FC Deportivo huddling before a match

FC Deportivo Galicia: uniting a community through tiki-taka football

With a seven-game unbeaten run, tiki-taka football, and representing the Spanish community, FC Deportivo Galicia are not your average non-league football team.

FC Deportivo Galicia was founded in 1968 by Spanish migrants in Portobello, London.

It was founded as a Sunday League team before moving into the Middlesex County league system in 1995 after merging with another Spanish side.

Now residing in the Combined Counties Division 1, things are going well as they sit 3rd in the table and are currently on a seven-game unbeaten run in the league.

They are doing all of this very differently to other teams around them.

Manager Leo Decabo said: “From a football ethos perspective, it is a very unique way of playing – it is unique in that it isn’t your typical style of British football.

“When we say 1-touch, 2-touch, 3-touch, that’s what we mean. That’s how we train, that’s how we work, it’s very high paced, it’s very intense, both in games and in training sessions.”

Deportivo’s commitment to tiki-taka goes beyond words, and this makes it particularly difficult for new players who join the team.

Decabo said: “We get a lot of requests through our social media, Facebook, Twitter, Instagram now from players who want to come and play for us.

“We want them to come down so we can get a proper look at them, and they are put under quite intense pressure in the first session.

“It is quite easy to see from a character and a football perspective whether they would fit in. It is a big learning process as they would have been used to a different style of football.

“So, for them to be told, ‘no this is how you have to play’, it applies a different kind of stress to play the one-, two-touch football and you’ve got someone bellowing in your ear with intent ‘one-, two-touch pass, move on’.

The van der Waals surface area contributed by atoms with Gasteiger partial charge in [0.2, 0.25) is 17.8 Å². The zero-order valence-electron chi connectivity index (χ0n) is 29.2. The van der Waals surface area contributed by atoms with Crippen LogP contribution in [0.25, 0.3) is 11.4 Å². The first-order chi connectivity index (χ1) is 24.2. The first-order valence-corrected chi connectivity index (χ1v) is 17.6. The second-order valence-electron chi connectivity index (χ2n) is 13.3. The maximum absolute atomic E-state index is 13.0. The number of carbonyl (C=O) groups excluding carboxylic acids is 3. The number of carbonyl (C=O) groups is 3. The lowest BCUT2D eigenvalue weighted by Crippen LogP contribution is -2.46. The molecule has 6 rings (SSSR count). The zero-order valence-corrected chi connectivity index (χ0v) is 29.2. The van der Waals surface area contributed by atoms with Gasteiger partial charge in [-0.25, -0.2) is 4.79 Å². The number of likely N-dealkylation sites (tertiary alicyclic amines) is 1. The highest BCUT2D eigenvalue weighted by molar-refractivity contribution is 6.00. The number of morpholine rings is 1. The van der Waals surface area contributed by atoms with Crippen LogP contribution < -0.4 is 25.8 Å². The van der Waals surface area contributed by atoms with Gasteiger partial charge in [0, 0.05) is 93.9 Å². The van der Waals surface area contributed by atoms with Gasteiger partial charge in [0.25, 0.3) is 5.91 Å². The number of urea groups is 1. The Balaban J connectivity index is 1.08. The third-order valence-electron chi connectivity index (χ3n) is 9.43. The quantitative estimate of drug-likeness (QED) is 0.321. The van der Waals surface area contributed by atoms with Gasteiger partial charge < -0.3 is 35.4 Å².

“If you end up taking a fourth or a fifth, we stop the game and just say ‘leave the ball’- the sessions are very interesting.”

FC Deportivo playing on the pitch
TIKI-TAKA: FC Deportivo Galicia bring Spanish football and community to the English lower leagues. Credit: FC Deportivo Galicia

Contrary to what many think, Deportivo do not have exclusively Spanish players, but they do make up a large portion of the squad, and this does throw up problems that others don’t have to deal with.

With players coming from Spain, Morocco and Algeria, holiday periods mean that many return home to their families, leaving the squad struggling to find suitable buck-ups.

However, this does not mean that they aren’t setting expectations high.

Decabo said: “We have high hopes for the season. When last-season got curtailed, we were very good.

“We got to three semi-finals, and we did really well in the mini-league when everything opened up again.

“And all of those players, plus a couple of others, are still with us, so hopefully we should push on. We will be up there.”

Promotion this season would be a huge footballing achievement and would also help Deportivo further engage the Spanish community, both in England and at home.

“Our ultimate intention is to play in the FA Cup. If we achieve that, and if we get promoted then that guarantees us participation.

“Then ultimately from a Spanish perspective that puts us on a different level because all the people back in Spain would be on it.

“At the moment it is difficult even getting Spanish people and organisations in the UK to back us, which is a little bit sad, but it is what it is, and we push on regardless.”

While on-the-pitch results are important for Deportivo Galicia, the club also serves as a valuable part of the Spanish migrant community in England.

Decabo said: “You even asking the question sends a shiver down the back because that is very important to us.

“You’ve got all these lads and lasses who have left Spain six, seven, eight years ago in some cases and these are people who ordinarily would never have met up as they come from different areas of Spain, not only Spain but Morocco and Algeria and all sorts of places.

“You have to bear in mind that a lot of these people have come over on their own, which is a huge step.

“And all of a sudden they have realised that there is a Spanish team and they come down.

“You sit outside it, and you watch them integrate with each other as they start talking, and they help each other with work, problems, and things like that and suddenly they are not alone.

“You look at all their social media posts and all the rest of it and it is a group of guys and girls who have got together through the club, and they are pretty much in each other’s pockets every weekend.”

Featured image credit: FC Deportivo Galicia

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